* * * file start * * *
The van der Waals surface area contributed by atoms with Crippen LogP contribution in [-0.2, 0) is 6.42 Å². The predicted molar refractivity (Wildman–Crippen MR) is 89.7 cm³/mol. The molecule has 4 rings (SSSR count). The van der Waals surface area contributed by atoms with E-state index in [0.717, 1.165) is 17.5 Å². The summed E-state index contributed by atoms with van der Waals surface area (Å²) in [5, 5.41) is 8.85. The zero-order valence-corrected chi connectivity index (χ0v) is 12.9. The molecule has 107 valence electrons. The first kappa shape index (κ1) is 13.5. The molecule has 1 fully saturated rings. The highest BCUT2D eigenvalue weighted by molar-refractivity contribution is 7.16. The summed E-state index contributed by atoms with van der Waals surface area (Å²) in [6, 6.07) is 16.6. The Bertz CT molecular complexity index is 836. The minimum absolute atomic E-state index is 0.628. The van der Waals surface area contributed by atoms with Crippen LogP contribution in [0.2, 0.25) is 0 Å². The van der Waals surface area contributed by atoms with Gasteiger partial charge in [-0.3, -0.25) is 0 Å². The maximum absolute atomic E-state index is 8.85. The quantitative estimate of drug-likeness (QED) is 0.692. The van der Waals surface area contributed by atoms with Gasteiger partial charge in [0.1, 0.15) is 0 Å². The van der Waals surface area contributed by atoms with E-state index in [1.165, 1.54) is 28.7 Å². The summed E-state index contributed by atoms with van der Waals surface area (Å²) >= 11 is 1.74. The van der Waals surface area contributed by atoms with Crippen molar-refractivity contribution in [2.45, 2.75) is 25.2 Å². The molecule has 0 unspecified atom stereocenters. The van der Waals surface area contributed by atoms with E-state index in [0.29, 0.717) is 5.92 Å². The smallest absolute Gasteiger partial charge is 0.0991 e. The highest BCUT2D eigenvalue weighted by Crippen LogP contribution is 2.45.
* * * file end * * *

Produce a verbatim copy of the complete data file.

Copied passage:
The van der Waals surface area contributed by atoms with Crippen LogP contribution in [-0.2, 0) is 6.42 Å². The predicted molar refractivity (Wildman–Crippen MR) is 89.7 cm³/mol. The molecule has 4 rings (SSSR count). The van der Waals surface area contributed by atoms with E-state index in [0.717, 1.165) is 17.5 Å². The summed E-state index contributed by atoms with van der Waals surface area (Å²) in [5, 5.41) is 8.85. The zero-order valence-corrected chi connectivity index (χ0v) is 12.9. The molecule has 107 valence electrons. The first kappa shape index (κ1) is 13.5. The molecule has 1 fully saturated rings. The highest BCUT2D eigenvalue weighted by molar-refractivity contribution is 7.16. The summed E-state index contributed by atoms with van der Waals surface area (Å²) in [6, 6.07) is 16.6. The Bertz CT molecular complexity index is 836. The minimum absolute atomic E-state index is 0.628. The van der Waals surface area contributed by atoms with Crippen LogP contribution in [0.2, 0.25) is 0 Å². The van der Waals surface area contributed by atoms with Gasteiger partial charge in [-0.3, -0.25) is 0 Å². The maximum absolute atomic E-state index is 8.85. The quantitative estimate of drug-likeness (QED) is 0.692. The van der Waals surface area contributed by atoms with Gasteiger partial charge in [0.1, 0.15) is 0 Å². The van der Waals surface area contributed by atoms with E-state index in [1.165, 1.54) is 28.7 Å². The summed E-state index contributed by atoms with van der Waals surface area (Å²) >= 11 is 1.74. The van der Waals surface area contributed by atoms with Crippen molar-refractivity contribution in [2.45, 2.75) is 25.2 Å². The molecule has 0 unspecified atom stereocenters. The van der Waals surface area contributed by atoms with E-state index in [0.29, 0.717) is 5.92 Å². The smallest absolute Gasteiger partial charge is 0.0991 e. The highest BCUT2D eigenvalue weighted by Crippen LogP contribution is 2.45.